On the big screen, it will surely be a summer to remember, as Pocahontas peaks, Waterworld sinks (or swims) and Batman's box office ensures that he and Robin will indeed wing it forever.
But on the small screen, reruns rule _ and how. Beginning in September, the big four networks, plus newcomers UPN and WB, will pop the corks on a record 42 new prime-time series for the 1995-96 season. Until then, look for fewer summer debuts on the broadcast networks than have been seen in years.
Fox announced Tuesday that July 21 will see a premiere of sorts: the return of TV Nation, Michael Moore's irreverent newsmagazine, which began life as a summer-replacement series on NBC in 1994. That makes it one of the few series breaking into the network schedules this summer.
Others are limited runs: Bringing Up Jack, ABC's Tuesday-night sitcom starring Boston comedian Jack Gallagher, just concluded a six-episode run on Saturday nights after being yanked from the spring schedule, and it won't return. On CBS, Christy, in a Wednesday 8 p.m. slot for the early summer, won't return this fall, despite having appeared occasionally on CBS for more than a year.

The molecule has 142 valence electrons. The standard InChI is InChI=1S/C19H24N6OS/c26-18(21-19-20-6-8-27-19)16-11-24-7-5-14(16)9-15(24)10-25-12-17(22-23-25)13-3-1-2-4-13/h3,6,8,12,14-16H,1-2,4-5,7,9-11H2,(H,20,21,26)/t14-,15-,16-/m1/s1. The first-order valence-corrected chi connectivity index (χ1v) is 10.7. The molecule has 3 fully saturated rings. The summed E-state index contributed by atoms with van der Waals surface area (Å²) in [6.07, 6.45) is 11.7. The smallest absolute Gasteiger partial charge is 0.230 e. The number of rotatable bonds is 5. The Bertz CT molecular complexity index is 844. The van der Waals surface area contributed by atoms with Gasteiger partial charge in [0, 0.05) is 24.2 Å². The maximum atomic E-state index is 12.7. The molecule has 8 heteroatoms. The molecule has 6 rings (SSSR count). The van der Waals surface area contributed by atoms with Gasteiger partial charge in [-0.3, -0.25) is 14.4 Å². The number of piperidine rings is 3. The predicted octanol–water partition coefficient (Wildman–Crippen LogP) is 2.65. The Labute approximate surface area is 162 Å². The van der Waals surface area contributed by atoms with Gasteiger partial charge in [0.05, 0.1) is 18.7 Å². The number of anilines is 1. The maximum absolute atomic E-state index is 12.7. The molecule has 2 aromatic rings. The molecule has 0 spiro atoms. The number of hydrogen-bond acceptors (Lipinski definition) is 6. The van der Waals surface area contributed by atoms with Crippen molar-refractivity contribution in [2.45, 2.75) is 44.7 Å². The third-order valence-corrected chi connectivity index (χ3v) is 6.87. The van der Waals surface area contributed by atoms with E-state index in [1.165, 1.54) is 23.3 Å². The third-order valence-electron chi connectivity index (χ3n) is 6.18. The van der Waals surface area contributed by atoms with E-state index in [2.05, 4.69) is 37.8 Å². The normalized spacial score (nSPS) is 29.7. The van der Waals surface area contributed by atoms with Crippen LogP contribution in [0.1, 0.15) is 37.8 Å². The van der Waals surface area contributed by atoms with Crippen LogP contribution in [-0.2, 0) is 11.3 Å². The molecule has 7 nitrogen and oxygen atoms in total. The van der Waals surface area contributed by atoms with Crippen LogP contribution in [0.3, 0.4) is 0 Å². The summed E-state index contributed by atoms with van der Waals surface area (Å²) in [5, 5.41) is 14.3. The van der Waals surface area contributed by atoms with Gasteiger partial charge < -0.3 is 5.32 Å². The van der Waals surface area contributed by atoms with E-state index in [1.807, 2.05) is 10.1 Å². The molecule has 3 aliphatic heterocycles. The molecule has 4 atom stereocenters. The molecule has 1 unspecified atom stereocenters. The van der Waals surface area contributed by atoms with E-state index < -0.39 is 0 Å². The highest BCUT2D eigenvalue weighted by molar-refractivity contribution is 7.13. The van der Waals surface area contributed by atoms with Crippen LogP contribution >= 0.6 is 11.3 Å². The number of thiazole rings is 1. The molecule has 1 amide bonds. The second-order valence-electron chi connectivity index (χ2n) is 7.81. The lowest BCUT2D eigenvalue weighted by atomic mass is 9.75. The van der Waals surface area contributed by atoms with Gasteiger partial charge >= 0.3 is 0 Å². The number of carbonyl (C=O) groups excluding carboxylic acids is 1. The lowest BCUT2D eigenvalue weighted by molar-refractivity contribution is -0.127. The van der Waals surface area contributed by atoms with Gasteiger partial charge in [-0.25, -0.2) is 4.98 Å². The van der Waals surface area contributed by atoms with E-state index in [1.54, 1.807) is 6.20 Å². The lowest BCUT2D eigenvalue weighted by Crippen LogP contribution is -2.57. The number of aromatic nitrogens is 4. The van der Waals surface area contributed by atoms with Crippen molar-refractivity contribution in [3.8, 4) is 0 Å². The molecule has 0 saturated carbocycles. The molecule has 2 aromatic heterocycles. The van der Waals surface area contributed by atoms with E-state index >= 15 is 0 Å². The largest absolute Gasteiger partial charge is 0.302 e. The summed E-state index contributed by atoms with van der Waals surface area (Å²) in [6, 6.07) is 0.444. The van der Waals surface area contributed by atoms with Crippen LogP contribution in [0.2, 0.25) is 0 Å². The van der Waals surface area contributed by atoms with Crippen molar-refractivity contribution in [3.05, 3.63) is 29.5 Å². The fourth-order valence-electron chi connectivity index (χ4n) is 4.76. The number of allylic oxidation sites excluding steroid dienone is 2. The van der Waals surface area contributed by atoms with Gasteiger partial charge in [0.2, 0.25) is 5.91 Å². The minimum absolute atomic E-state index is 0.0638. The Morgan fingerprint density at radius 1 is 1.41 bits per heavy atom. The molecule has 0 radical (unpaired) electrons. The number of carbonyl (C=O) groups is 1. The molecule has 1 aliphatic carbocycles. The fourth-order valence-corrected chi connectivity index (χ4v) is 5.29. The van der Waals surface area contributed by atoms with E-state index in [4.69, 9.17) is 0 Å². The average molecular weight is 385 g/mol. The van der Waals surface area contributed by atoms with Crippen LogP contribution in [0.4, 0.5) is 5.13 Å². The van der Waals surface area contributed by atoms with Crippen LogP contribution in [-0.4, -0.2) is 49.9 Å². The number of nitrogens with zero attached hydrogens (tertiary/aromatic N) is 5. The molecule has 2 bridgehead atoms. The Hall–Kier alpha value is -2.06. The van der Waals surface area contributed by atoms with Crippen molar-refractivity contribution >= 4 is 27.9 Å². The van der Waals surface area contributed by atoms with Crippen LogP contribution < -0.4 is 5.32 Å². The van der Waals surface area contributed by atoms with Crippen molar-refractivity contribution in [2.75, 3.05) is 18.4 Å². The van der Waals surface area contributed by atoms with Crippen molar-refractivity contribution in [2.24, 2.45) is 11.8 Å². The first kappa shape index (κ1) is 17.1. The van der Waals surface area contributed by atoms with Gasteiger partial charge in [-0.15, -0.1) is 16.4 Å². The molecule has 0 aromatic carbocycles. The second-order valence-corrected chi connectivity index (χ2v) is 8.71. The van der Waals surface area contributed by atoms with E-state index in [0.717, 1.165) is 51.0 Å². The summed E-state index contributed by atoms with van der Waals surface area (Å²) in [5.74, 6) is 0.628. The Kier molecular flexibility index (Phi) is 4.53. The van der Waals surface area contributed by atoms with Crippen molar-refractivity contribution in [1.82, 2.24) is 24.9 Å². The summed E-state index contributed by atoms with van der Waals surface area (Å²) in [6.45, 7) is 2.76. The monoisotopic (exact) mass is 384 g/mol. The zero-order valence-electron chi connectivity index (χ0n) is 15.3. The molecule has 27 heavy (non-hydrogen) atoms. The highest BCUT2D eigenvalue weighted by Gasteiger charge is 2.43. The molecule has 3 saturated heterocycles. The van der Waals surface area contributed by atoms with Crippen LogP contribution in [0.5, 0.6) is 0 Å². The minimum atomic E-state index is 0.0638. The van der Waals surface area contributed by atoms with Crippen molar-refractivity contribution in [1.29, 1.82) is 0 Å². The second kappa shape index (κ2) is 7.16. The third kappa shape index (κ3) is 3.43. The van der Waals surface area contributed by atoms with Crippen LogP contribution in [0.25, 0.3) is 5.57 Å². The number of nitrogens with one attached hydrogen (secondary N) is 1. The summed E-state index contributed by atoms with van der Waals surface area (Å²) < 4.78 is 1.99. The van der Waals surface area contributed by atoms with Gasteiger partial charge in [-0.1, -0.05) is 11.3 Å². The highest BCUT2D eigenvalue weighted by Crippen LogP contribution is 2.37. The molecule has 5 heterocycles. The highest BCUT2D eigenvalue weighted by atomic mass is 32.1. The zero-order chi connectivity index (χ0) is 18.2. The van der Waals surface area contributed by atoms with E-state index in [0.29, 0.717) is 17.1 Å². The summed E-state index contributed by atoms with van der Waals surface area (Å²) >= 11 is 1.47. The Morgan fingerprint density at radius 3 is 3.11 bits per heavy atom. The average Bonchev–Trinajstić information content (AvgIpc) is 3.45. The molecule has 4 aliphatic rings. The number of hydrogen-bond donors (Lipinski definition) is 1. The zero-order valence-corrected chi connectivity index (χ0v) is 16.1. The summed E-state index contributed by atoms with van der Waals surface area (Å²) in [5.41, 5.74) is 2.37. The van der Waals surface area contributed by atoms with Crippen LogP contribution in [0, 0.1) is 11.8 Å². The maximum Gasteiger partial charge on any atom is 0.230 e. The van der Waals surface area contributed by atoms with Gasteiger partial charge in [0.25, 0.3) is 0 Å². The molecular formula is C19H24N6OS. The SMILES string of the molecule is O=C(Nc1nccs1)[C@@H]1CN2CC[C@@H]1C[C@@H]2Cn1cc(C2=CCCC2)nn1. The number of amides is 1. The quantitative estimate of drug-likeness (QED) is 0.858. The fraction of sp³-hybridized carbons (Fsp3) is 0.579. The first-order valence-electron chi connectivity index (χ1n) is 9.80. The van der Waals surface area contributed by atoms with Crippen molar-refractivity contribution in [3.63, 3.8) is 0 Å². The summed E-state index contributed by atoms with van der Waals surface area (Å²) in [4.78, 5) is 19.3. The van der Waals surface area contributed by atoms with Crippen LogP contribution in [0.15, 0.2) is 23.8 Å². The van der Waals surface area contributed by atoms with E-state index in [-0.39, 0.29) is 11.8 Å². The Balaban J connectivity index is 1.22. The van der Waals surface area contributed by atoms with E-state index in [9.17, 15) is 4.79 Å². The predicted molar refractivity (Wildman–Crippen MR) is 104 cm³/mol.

"I'm not sure you ever could get a hit out of the summer," says Alan Sternfeld, ABC's senior vice president of scheduling and planning.
It's not that the networks haven't tried. Seinfeld, now the top-rated show, began as a 1990 summer series, only to languish for years through time-slot changes before its tiny cult audience grew the show into a Nielsen phenomenon. Beverly Hills 90210, one of Fox's biggest hits, also debuted in summer 1990 with minuscule audience share.
One reason for the lack of new summer shows is that the traditional source of them _ shows that were held back for mid-season _ don't exist at networks anymore, particularly at CBS.
"They used them all up," says Paul Schulman, who owns a New York commercial-buying service. "They had so many schedule changes over the course of the year that they are completely depleted. If they had stuff on the shelf and had paid for it, they would want to run it."